. A critical legal history is one that, among other things, understands that common ways of thinking about law and history are “as culturally and historically contingent as ‘society’ and ‘law’ themselves.” Robert W. Gordon, Critical Legal Histories, 36 Stan. L. Rev. 57, 101 (1984). Moreover, critical legal history understands that conventional views of legal history are mediated by entrenched narrative story lines infused with ideological purposes. Id. at 101–02.
. Mayeri, supra note 1, at 1–2.
. Id. at 10, 11.
. See generally id. at 41–75.
. Id. at 76–105.
. Id. at 106–85.
. Id. at 186–224.
. Id. at 225–33.
. See, e.g., id. at 234 (discussing the death of Pauli Murray). For a discussion of Pauli Murray’s role in women’s activism, see infra Part III.
. On the inevitability of reasoning from race, Mayeri quotes legal scholar Janet E. Halley, who stated, “[A]sking the advocates of gay, women’s or disabled peoples’ rights to give up ‘like race’ similes would be like asking them to write their speeches and briefs without using the word the.” Mayeri, supra note 1, at 2 (citing Janet E. Halley, Gay Rights and Identity Imitation: Issues in the Ethics of Representation, in The Politics of Law: A Progressive Critique 115, 120 (David Kairys ed., 3d ed. 1998)).
. See id. at 5–6 (recognizing the varied history of reasoning from race, beginning with its emergence in the 1960s).
. Id. at 3 (activist background); id. at 16 (sexism); id. at 23–24 (racism).
. Id. at 16.
. In jazz, the theme is a musical interlude that sets the tone throughout but often appears only at the beginning and the end. See Avril Dankworth, Introductory, in Jazz: An Introduction to Its Musical Basis (1968), reprinted in Andrew Clark, Riffs & Choruses: A New Jazz Anthology 22, 22 (2001) (observing thematic variation in jazz compositions, including that “later choruses often break away from [the theme] entirely” and “become new melodies”). A riff is a short, incisive musical passage that is repeated but with subtle variations on a theme. Albert Murray, Playing the Blues, in Signifyin(g), Sanctifyin’, & Slam Dunking: A Reader in African American Expressive Culture 96, 98 (Gena Dagel Caponi ed., 1999).
. Mayeri, supra note 1, at 2.
. See id. at 15 (identifying Jane Crow as a label for sexism).
. Jerrold M. Packard, American Nightmare: The History of Jim Crow vii–viii (2003) (providing an overview of Jim Crow segregation); Rosalind Rosenberg, Divided Lives: American Women in the Twentieth Century 169 (rev. ed. 2008) (describing the link between Jim Crow and Jane Crow).
. The woman question “focused attention on men and male social roles, asking questions about the nature and function of gender, and whether gender should be a factor in granting or limiting rights such as voting.” Lolita Buckner Inniss, Toward a Sui Generis View of Black Rights in Canada? Overcoming the Difference—Denial Model of Countering Anti-Black Racism, 9 Berkeley J. Afr.-Am. L. & Pol’y32, 68 (2007). The black question refers to the century-old problem of fitting blacks into the American polity. See generally W.E.B. DuBois, The Study of the Negro Problems (Am. Acad. of Political & Soc. Sci. 1898), available at 568 ANAMAPSS 13 (WL) (identifying considerations concerning the study of problems affecting African-Americans in the late nineteenth century).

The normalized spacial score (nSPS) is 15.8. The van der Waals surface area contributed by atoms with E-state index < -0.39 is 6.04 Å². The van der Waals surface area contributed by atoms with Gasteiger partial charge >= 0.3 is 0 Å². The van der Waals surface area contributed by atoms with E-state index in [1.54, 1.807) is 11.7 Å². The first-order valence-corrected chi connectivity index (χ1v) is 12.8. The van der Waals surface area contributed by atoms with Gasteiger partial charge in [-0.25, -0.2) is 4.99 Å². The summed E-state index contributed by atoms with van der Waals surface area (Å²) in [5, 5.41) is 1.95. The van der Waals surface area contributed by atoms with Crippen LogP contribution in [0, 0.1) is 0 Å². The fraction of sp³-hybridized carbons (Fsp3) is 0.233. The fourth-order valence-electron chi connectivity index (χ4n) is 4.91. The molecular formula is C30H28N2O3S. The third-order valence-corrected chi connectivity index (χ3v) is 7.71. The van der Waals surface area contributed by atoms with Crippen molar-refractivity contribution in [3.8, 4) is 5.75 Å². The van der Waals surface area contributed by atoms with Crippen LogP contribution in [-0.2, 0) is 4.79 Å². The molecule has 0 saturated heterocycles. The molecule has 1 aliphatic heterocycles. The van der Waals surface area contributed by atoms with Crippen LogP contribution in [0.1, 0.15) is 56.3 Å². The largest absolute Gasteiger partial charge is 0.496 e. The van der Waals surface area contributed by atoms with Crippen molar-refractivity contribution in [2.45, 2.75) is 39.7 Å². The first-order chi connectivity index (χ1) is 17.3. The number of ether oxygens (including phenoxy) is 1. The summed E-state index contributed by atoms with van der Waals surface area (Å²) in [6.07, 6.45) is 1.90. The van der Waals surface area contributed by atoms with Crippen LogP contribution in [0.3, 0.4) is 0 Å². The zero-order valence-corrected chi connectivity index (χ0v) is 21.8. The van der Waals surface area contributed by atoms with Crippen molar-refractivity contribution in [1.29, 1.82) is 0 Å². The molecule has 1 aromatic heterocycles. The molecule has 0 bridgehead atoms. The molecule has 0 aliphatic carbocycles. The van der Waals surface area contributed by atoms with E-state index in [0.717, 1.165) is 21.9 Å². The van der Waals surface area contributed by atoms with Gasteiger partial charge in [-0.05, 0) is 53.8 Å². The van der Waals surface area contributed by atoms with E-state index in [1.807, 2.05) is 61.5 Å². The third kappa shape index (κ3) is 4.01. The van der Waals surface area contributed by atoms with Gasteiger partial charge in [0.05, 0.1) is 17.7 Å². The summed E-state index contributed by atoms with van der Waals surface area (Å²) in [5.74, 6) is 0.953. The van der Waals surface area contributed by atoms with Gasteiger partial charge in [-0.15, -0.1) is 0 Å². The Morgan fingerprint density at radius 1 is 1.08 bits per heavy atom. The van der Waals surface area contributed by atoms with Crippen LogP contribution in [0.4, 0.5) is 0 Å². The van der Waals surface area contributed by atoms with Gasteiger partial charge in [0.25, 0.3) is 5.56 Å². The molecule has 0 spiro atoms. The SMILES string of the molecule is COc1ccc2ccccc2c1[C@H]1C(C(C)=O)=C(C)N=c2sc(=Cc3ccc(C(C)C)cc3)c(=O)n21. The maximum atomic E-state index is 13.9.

. Mayeri, supra note 1, at 47–50.
. Emma DeGraffenreid was the plaintiff in DeGraffenreid v. General Motors Assembly Division, St. Louis, 413 F. Supp. 142 (E.D. Mo. 1976). The District Court, in rejecting a black woman’s claim of both race and sex discrimination under Title VII, found that plaintiffs could not “combine statutory remedies to create a new ‘super-remedy.’” Id. at 143.
. Elizabeth Smith was the plaintiff in Smith v. City of East Cleveland, 363 F. Supp 1131 (N.D. Ohio 1973). In Smith, the court used 43 U.S.C. § 1983 and the Equal Protection Clause of the Fourteenth Amendment to find that the East Cleveland Police Department’s height and weight requirements disproportionately excluded women and that the written test discriminated against blacks and women. Id. at 1144.
. The black-woman question addresses the multiple forms of oppression often faced by black women, including gender, race, and class discrimination. See Inniss, supra note 33, at 68–69 & 69 n.192 (citing Jerry Gafio Watts, Amiri Baraka: The Politics and Art of a Black Intellectual 346 (2001)) (exploring the sociological intersections of the different forms of oppression that black women confront in Canada and the United States).
. See Amy Leigh Wilson, Commentary, A Unifying Anthem or Path to Degradation?: The Jazz Influence in American Property Law, 55 Ala. L. Rev. 425, 425 (2004) (stating that the “unconventional nature of jazz reflects the modernizing American spirit”). Wilson writes, “The story of jazz is the story of both America’s struggle to accept changing moral, political, and legal views and the clashing resistance against those views.” Id. (citing Burton W. Peretti, Jazz in American Culture 11 (1997)).
. Pierre Schlag, Commentary, The Aesthetics of American Law, 115 Harv. L. Rev. 1047, 1085 (2002) (“The introduction and development of a perspectivist aesthetic in American law owes much to feminist and critical race theory scholarship of the 1980s and 1990s.”).